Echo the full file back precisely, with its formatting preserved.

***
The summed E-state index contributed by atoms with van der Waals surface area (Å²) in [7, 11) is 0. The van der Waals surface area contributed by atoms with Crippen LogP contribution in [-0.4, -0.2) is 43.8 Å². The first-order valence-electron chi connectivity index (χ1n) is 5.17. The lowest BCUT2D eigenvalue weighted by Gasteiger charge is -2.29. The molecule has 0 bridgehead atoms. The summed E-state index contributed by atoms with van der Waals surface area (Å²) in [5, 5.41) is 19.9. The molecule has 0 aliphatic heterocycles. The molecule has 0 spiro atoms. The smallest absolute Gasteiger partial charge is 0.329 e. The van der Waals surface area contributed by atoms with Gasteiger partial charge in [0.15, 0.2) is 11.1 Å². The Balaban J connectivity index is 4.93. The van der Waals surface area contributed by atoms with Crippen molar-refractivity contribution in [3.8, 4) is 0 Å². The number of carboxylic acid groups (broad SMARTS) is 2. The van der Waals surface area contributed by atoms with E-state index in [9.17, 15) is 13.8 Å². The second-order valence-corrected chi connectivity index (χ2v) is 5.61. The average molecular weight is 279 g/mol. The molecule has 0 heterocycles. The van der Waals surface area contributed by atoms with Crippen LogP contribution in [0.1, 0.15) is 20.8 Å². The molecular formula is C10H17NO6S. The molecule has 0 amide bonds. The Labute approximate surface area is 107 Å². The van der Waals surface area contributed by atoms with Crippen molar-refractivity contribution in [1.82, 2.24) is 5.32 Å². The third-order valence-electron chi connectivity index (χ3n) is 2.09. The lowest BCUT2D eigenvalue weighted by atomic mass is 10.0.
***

The summed E-state index contributed by atoms with van der Waals surface area (Å²) in [7, 11) is 0. The van der Waals surface area contributed by atoms with Crippen LogP contribution in [-0.4, -0.2) is 43.8 Å². The first-order valence-electron chi connectivity index (χ1n) is 5.17. The lowest BCUT2D eigenvalue weighted by Gasteiger charge is -2.29. The molecule has 0 bridgehead atoms. The summed E-state index contributed by atoms with van der Waals surface area (Å²) in [5, 5.41) is 19.9. The molecule has 0 aliphatic heterocycles. The molecule has 0 spiro atoms. The smallest absolute Gasteiger partial charge is 0.329 e. The van der Waals surface area contributed by atoms with Gasteiger partial charge in [0.15, 0.2) is 11.1 Å². The Balaban J connectivity index is 4.93. The van der Waals surface area contributed by atoms with Crippen molar-refractivity contribution in [3.8, 4) is 0 Å². The number of carboxylic acid groups (broad SMARTS) is 2. The van der Waals surface area contributed by atoms with E-state index in [9.17, 15) is 13.8 Å². The second-order valence-corrected chi connectivity index (χ2v) is 5.61. The average molecular weight is 279 g/mol. The molecule has 0 heterocycles. The van der Waals surface area contributed by atoms with Crippen LogP contribution in [0.1, 0.15) is 20.8 Å². The molecular formula is C10H17NO6S. The molecule has 0 amide bonds. The Labute approximate surface area is 107 Å². The van der Waals surface area contributed by atoms with Crippen molar-refractivity contribution in [1.82, 2.24) is 5.32 Å². The third-order valence-electron chi connectivity index (χ3n) is 2.09. The lowest BCUT2D eigenvalue weighted by atomic mass is 10.0.